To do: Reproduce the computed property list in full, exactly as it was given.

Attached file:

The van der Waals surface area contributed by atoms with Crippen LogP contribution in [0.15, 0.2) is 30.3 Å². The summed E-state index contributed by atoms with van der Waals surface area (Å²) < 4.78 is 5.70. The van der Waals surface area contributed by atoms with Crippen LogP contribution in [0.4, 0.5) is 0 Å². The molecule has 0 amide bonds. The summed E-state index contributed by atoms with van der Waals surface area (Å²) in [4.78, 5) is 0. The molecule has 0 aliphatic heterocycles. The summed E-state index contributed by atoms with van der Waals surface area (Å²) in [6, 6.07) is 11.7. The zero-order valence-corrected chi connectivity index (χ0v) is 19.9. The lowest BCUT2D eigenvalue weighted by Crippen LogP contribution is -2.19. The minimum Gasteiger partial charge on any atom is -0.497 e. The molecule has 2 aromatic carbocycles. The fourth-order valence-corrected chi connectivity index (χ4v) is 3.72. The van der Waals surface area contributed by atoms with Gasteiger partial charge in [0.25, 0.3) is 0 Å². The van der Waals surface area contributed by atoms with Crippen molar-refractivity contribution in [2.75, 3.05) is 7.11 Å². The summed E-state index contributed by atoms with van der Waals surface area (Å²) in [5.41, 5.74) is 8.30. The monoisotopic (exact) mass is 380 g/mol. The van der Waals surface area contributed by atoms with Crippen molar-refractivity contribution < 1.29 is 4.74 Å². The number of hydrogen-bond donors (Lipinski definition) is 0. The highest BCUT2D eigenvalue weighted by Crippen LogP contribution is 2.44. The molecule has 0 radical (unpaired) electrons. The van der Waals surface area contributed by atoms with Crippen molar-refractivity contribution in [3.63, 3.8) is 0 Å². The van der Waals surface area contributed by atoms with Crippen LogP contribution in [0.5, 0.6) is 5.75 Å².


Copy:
The van der Waals surface area contributed by atoms with Crippen LogP contribution in [0.15, 0.2) is 30.3 Å². The summed E-state index contributed by atoms with van der Waals surface area (Å²) < 4.78 is 5.70. The van der Waals surface area contributed by atoms with Crippen LogP contribution in [0.4, 0.5) is 0 Å². The molecule has 0 amide bonds. The summed E-state index contributed by atoms with van der Waals surface area (Å²) in [4.78, 5) is 0. The molecule has 0 aliphatic heterocycles. The summed E-state index contributed by atoms with van der Waals surface area (Å²) in [6, 6.07) is 11.7. The zero-order valence-corrected chi connectivity index (χ0v) is 19.9. The lowest BCUT2D eigenvalue weighted by Crippen LogP contribution is -2.19. The minimum Gasteiger partial charge on any atom is -0.497 e. The molecule has 2 aromatic carbocycles. The fourth-order valence-corrected chi connectivity index (χ4v) is 3.72. The van der Waals surface area contributed by atoms with Gasteiger partial charge in [0.25, 0.3) is 0 Å². The van der Waals surface area contributed by atoms with Crippen molar-refractivity contribution in [2.75, 3.05) is 7.11 Å². The summed E-state index contributed by atoms with van der Waals surface area (Å²) in [5.41, 5.74) is 8.30. The monoisotopic (exact) mass is 380 g/mol. The van der Waals surface area contributed by atoms with Crippen molar-refractivity contribution < 1.29 is 4.74 Å². The number of hydrogen-bond donors (Lipinski definition) is 0. The highest BCUT2D eigenvalue weighted by Crippen LogP contribution is 2.44. The molecule has 0 radical (unpaired) electrons. The van der Waals surface area contributed by atoms with Crippen molar-refractivity contribution in [3.63, 3.8) is 0 Å². The van der Waals surface area contributed by atoms with Crippen LogP contribution in [0.5, 0.6) is 5.75 Å².